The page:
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An update from Heritage Trees

Back in December, we brought you the story of a new and ambitious project in Greater Manchester from Red Rose Forest called Heritage Trees.

The 4-year programme aspires to collect people’s stories, photographs and memories about their local trees, woodlands, orchards and hedgerows.

With focus areas in Manchester, Salford, Trafford, Wigan and Rochdale, the aim is to build up an online record of the city’s tree heritage and communicate the significance it brings to our society and culture.

Heritage Trees is part of a wider programme called City of Trees that will try and encourage the general public to engage with trees and woodlands in their area.

Red Rose Forest is expecting to work with many different groups across the lifetime of this project and has so far partnered with over 30 influential organisations including the BBC, Groundwork, The Conservation Volunteers, Rochdale MIND and at a local level, several primary and secondary schools.

To date, Heritage Trees has encompassed a variety of interesting activities and events, all designed to examine the relationship between people and trees and how we interact with them as: shelter, food, inspiration, a canvas for art, spiritual symbols, sources of wellbeing, building materials, medication, landscape and more.

At a recent Enchanted Forest day at Templemoor primary school in Sale, Red Rose Forest spent time with children, parents and staff, exploring the wonder of woodlands.

Their aim was to convey the magical enchantment of the forest through a series of fun, themed activities like creating owl puppets and tree goblins.

They also took the children on a nature trail through the woods and led a mystical storytelling session on woodland mythology followed by a fairy and goblin hunt.

The day was very effective in inspiring the children to engage and connect more with the natural world.

Other Heritage Trees project events so far include:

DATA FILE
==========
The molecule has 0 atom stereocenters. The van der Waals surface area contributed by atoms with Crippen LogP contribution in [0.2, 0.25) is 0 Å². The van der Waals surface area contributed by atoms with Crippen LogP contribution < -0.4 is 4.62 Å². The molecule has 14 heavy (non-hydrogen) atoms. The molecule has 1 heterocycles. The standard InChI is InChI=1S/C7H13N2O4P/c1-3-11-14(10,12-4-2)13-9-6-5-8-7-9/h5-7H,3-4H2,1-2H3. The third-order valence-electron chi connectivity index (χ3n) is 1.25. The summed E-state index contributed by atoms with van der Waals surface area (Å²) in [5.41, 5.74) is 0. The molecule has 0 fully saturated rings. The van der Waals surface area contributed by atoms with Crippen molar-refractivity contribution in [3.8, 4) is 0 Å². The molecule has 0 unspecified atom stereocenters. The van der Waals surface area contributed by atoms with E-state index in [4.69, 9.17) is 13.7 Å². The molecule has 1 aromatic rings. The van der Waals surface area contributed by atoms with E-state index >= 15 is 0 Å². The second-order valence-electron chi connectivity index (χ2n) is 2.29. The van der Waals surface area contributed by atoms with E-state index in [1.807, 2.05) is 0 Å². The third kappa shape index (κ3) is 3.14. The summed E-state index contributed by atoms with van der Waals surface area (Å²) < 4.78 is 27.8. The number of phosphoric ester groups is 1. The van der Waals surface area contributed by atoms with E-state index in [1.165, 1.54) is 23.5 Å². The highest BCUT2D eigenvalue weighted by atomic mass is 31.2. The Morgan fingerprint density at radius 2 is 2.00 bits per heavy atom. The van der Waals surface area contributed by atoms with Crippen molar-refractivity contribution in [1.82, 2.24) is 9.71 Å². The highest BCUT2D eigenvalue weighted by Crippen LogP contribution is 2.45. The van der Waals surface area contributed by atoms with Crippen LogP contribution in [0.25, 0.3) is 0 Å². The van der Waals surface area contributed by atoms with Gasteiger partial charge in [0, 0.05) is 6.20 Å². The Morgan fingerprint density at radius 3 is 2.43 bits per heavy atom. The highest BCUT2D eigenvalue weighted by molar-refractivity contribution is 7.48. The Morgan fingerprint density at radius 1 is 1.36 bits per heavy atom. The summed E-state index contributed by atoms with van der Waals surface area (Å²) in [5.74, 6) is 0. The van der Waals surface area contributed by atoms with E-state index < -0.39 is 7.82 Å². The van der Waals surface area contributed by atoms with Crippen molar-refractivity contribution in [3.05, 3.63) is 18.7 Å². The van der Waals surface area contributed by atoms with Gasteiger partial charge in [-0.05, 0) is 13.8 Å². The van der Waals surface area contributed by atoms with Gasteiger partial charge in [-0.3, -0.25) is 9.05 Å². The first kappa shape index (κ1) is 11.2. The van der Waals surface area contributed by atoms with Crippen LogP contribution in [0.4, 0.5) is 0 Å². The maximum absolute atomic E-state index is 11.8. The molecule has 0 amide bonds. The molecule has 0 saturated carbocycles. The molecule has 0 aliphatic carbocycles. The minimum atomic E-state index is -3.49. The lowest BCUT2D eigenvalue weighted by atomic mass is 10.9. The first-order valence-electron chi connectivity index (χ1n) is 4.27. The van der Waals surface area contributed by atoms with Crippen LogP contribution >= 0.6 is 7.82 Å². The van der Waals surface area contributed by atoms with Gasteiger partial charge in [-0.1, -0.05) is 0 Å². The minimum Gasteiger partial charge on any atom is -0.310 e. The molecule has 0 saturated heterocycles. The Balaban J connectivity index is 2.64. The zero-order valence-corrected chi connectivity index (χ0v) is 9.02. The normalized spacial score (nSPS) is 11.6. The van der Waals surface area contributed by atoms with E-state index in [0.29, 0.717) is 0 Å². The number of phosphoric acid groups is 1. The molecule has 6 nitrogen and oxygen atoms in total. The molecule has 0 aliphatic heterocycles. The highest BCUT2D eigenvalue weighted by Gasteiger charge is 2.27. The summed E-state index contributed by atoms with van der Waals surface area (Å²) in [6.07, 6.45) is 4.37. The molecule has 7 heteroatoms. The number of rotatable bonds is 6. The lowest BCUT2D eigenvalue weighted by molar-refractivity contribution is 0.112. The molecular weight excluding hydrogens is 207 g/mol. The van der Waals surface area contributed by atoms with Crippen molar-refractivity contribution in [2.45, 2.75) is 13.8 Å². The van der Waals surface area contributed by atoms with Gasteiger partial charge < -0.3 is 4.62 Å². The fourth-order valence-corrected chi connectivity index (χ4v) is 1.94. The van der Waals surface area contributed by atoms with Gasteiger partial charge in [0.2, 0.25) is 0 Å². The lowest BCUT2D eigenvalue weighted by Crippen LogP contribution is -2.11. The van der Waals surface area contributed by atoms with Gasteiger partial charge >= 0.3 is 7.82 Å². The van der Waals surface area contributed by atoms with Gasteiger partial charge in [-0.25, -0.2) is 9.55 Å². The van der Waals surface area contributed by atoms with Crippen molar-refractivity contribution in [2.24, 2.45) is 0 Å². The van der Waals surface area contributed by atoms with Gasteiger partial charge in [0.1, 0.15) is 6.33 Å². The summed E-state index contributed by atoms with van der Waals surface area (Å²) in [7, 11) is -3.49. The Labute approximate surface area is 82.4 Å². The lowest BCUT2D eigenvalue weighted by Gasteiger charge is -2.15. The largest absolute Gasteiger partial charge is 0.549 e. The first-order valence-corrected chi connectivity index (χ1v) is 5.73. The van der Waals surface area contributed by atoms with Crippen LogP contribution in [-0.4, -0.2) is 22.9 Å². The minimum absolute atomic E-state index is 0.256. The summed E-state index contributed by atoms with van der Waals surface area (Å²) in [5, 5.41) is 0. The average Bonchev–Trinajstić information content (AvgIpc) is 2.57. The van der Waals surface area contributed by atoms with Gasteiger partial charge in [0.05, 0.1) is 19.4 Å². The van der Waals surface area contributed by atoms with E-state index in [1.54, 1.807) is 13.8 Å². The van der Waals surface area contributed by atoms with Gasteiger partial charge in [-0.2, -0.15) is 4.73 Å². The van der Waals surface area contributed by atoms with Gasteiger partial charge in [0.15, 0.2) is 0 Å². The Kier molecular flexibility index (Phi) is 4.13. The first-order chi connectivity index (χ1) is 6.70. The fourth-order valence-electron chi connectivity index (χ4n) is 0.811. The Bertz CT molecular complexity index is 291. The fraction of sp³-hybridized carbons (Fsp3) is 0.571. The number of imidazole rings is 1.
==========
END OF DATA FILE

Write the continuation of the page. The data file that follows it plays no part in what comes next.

• Mindfulness walks with Rochdale MIND and Rochdale Rangers, using woodlands to promote wellbeing.
• Wild flower planting with infants from Abbey Hey primary school in Gorton – recorded by Cbeebies radio for their 'Let’s Go Club.'
• A foraging and fire workshop in Healey Dell, Rochdale. Red Rose worked with families to forage for wild food – the group then ate together around a campfire in the woods.
• A spoon carving workshop at Manchester Art Gallery with master craftsman, Duncan Goulder, aiming to teach beginners to use axes and knives to carve wooden spoons from sycamore.

"We are delighted with the work that has been done so far on our Heritage Trees project," said Lucy Holland, Engagement officer at Heritage Trees. "We've worked with new partners and new audiences, many of who have told us that they didn't think they were a 'tree person' before but now they've been captivated by their magic. A six year old even told me recently, 'trees are cool!'"

As part of the very first campaign under the Heritage Trees umbrella, Red Rose Forest needs your help!

They want people to get in touch with any unanswered questions, thoughts or queries about their local trees, woodlands, orchards and hedgerows.

The Red Rose Forest team will then work to answer your questions by consulting maps and delving into the history of the area. The aim is to encourage people to learn more about their local green spots and in doing so, form a deeper relationship with nature.

Here are some examples of the sort of questions you may want to ask:

• Why is Yew Tree Lane named as such when there is no yew tree in sight?
• Why does some wood have a particular name? E.g. Middlewood in Worsley? What was it in the middle of, if anything?
• Was there ever an orchard near my home?
• My local pub is called the Cotton Tree – where does this name come from?

One query, sent in already by someone in Sale, concerns a road close to Woodheys Primary School called Coppice Avenue.
On a circa 1900 map of the area you can see that two woodland plots sit on either side of where Coppice Avenue is today. It’s quite possible that the two woodland plots were used for coppicing, which may be how the road got its name!

If you have a burning question about your local tree heritage that needs answering, then please send it to Beth Kelsall, Technical Officer at Heritage Trees, at and the team will get back to you as soon as they can.

More information about Greater Manchester’s Heritage Trees can be found on the Red Rose Forest website